SEM is used to examine the minor changes in cell morphology of the populations that have adapted to antibiotic stress [19]. The selected VREF strains were grown in BHI media with increasing vancomycin concentrations as described earlier. The bacterial cells from each culture were recovered by centrifugation at 6000 rev/min and the cells were washed twice with potassium phosphate buffer (50 mM, pH 7.0). Bacterial cells were then fixed by immersing in 2.5% glutaraldehyde in potassium phosphate buffer (50 mM, pH 7) for overnight at 4˚C. Then the specimens were washed twice with buffer and dehydrated by ethanol series (v/v) ranging from 30%, 40%, 50%, 60%, 70%, 80%, 90% to 100% and stored in 100% ethanol. For SEM, the specimens were dried to critical point, coated with gold and examined with an S-200C scanning electron microscope. [20] compared with standard NCIM 5025 and control EF122 strain.

3. Results

3.1. Bacterial Isolates

A total of 122 Enterococcus strains were isolated from different clinical samples on bile esculin agar. The species identities of the clinical Enterococccal isolates, includes 76 (62.29%) strains were E. faecalis. The E. faecalis was the predominant isolates from urine, pus, CSF and blood samples.

3.2. Antimicrobial Susceptibility

E. faecalis strains showed resistance to the different antibiotics like vancomycin (77.63%), gentamycin (64.47%) and oxacillin (55.26%) antibiotics, and were found to be multi drug resistant. The isolates were found susceptible to rifamycin (61.84%), teicoplanin (55.26%) streptomycin (52.63%) and tobramycin (51.13%).

3.3. MIC’s in E. faecalis Isolates

All the vancomycin resistant E. faecalis were subjected for vancomycin MIC’s test. Twelve strains showing drug resistance to all the antibiotics tested were selected for the MIC studies. Among them, 8 strains showed MIC in the range of ≥64 μg/ml while other 4 strains exhibited MIC of ≥128 μg/ml. The bactericidal activity was observed at concentration of 256/256 μg/ml and low bactericidal growth at 128/256 μg/ml. The concentration of antibiotic showed bacterial growth to about ten-fold at 24 hrs, with a concentration of 128/256 μg/ml. An increase in 100 fold at 24 hr was observed with a vancomycin concentration of 6/32 μg/ml.

3.4. Scanning Electron Microscope Study

The results of cell morphology of VREF strains examined by scanning electron microscopy (SEM) revealed that in the presence of vancomycin, the cells altered their morphology with respect to different concentrations of the antibiotic. In the absence of vancomycin the cell morphology of control were apparently normal (Figure 1(a)). However standard culture showed no alteration in their cell morphology (Figure 1(b)) but enlarged, malformed and rough surfaced were observed in the antibiotic treated VREF culture with a concentration of 12 µg/ml) (Figure 1(c)).

4. Discussion

Enterococci infections have become increasingly common because of their intrinsic resistance to several antimicrobial agents and their propensity to acquire resistance from the environment [21]. Approximately 80% to 90% of all enterococcal infections are attributed to E. faecalis, whereas E. faecium is responsible for about 5% - 10% of these infections [22]. E. faecalis has recently evolved from a generally a virulent commensal into an MDT healthcare-associated pathogen causing difficult-to treat infections. Therefore, studies of E. faecalis resis


Figure 1. Scanning electron micrographs of VREF cells Magnification at 10,000 × 5 µm. (a) Control-strain EF 122 without antibiotic; (b) Standard culture NCIM 5025; (c) Strain EF 122 treated with antibiotic concentration of 12 µg/ml.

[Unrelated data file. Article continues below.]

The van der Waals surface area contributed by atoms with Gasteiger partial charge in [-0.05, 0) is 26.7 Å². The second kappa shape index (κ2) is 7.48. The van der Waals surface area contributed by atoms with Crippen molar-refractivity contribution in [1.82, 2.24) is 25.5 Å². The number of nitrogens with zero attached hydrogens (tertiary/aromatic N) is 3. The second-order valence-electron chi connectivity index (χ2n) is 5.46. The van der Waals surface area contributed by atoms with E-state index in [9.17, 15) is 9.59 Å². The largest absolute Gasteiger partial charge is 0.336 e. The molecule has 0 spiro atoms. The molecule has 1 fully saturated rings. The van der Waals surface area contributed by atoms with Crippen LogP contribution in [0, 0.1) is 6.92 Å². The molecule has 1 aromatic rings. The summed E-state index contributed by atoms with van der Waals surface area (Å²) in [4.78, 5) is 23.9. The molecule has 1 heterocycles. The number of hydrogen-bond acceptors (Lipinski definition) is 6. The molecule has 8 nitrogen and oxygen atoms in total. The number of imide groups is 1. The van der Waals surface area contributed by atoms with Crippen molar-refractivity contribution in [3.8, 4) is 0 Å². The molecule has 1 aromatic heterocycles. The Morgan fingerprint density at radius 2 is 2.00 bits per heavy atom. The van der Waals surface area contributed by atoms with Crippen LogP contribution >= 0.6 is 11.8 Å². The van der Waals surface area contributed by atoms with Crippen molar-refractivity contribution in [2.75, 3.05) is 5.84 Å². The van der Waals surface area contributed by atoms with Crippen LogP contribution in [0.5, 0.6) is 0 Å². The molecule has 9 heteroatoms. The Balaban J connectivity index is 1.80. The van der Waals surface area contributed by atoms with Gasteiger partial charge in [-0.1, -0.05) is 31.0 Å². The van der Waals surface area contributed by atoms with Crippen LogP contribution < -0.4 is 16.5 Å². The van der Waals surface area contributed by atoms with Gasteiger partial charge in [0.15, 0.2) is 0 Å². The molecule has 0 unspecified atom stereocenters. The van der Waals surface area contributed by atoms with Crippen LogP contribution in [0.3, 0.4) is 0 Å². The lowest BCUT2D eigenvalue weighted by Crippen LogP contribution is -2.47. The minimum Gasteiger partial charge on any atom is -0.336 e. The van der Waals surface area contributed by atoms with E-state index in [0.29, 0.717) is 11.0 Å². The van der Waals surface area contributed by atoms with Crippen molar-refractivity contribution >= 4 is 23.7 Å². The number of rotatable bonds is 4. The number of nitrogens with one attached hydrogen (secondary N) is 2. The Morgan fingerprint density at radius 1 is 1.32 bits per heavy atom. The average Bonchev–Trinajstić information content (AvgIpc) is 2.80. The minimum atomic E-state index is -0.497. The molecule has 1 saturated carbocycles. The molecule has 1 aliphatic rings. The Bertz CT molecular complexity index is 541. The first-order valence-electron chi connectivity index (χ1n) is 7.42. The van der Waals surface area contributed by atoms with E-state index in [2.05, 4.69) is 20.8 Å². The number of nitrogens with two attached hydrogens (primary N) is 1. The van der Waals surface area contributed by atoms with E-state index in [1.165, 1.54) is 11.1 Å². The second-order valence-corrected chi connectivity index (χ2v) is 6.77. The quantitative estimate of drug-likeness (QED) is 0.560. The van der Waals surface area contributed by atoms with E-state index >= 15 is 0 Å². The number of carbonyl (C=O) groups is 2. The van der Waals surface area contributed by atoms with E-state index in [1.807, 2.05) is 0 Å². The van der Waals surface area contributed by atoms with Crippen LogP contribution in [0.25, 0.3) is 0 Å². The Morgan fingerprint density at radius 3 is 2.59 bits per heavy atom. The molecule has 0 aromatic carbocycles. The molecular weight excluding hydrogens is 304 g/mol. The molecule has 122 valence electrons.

tance have increased. Determination of glycopeptides activity has a significant role in guiding antibiotic usage. The results of this study confirms that E. faecalis were more resistant to the vancomycin (77.63%), gentamycin (64.47%) and oxacillin (55.26%) and were sensitive to rifamycin (61.84%), teicoplanin (55.26%) and streptomycin (52.63%) The multidrug-resistant Enterococci are being increasingly reported from all over world. Many studies have demonstrated that E. faecium is comparatively mores resistant than E. faecalis. [14]. The E. faecalis isolates investigated demonstrated resistance to vancomycin (MICs, 32 to 64, uglml). Similarly, Uttely et al. [23] reported prevalence of enterococci isolates resistant to both vancomycin and teicoplanin, and the vancomycin MICs were >64 µg/ml. The E. faecalis strain reported by shales et al. [24] had vanocmyin and teicoplanin MICs of 256 and 16 µg/ml, respectively. In our studies MIC’s for vancomycin among 12 E. faecalis strains 8 strains as showed ≥64 μg/ml and 4 strains had MIC of ≥128 μg/ml. The bactericidal activity was observed at concentration of 256/256 μg/ml and low bactericidal growth at 128/256 μg/ml. The concentration of antibiotic showed bacterial growth of about 10-fold at 24 hrs, of 128/256.

Morphological changes of organisms under stressful conditions are the most visible parameters of bacterial adaptation. The changes in morphology as an adaptive response to adverse environmental conditions have already been reported with several bacterial species [25- 27]. In our study the cell morphology of vancomycin treated cells of E. faecalis under SEM provided strong evidence that the presence concentration of Vancomycin is stressful for the bacterial populations, characterized by the large size. The increase in cell size reduces the relative contact surface and consequently reduces the attachable surface for organic (antibiotic) compounds. Therefore, bigger cells can tolerate the stress conditions better than normal cells of the same species.

Our study reveals that bacteria have evolved an adaptive response to the antibiotic stress and have developed drug resistance. This would be an alarming situation as Vancomycin is one of the few drugs used to treat patients with Enterococcus infection.